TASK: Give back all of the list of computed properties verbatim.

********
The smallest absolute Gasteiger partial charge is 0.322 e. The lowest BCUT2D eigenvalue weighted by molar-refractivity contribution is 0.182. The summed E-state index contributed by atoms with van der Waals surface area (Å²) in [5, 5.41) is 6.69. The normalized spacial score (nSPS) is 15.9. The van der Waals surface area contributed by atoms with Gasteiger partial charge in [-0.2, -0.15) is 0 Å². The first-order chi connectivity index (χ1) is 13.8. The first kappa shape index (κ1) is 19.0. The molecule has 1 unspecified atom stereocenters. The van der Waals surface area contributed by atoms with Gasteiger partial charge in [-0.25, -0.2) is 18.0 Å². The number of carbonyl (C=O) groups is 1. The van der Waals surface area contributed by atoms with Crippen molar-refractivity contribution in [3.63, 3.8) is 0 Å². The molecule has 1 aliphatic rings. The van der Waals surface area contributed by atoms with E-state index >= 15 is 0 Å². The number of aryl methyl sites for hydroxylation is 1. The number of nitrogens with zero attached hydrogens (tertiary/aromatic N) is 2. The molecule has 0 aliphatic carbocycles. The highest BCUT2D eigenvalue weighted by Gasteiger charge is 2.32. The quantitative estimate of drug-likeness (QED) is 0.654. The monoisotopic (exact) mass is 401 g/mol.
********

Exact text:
The smallest absolute Gasteiger partial charge is 0.322 e. The lowest BCUT2D eigenvalue weighted by molar-refractivity contribution is 0.182. The summed E-state index contributed by atoms with van der Waals surface area (Å²) in [5, 5.41) is 6.69. The normalized spacial score (nSPS) is 15.9. The van der Waals surface area contributed by atoms with Gasteiger partial charge in [-0.2, -0.15) is 0 Å². The first-order chi connectivity index (χ1) is 13.8. The first kappa shape index (κ1) is 19.0. The molecule has 1 unspecified atom stereocenters. The van der Waals surface area contributed by atoms with Gasteiger partial charge in [-0.25, -0.2) is 18.0 Å². The number of carbonyl (C=O) groups is 1. The van der Waals surface area contributed by atoms with Crippen molar-refractivity contribution in [3.63, 3.8) is 0 Å². The molecule has 1 aliphatic rings. The van der Waals surface area contributed by atoms with E-state index >= 15 is 0 Å². The number of aryl methyl sites for hydroxylation is 1. The number of nitrogens with zero attached hydrogens (tertiary/aromatic N) is 2. The molecule has 0 aliphatic carbocycles. The highest BCUT2D eigenvalue weighted by Gasteiger charge is 2.32. The quantitative estimate of drug-likeness (QED) is 0.654. The monoisotopic (exact) mass is 401 g/mol.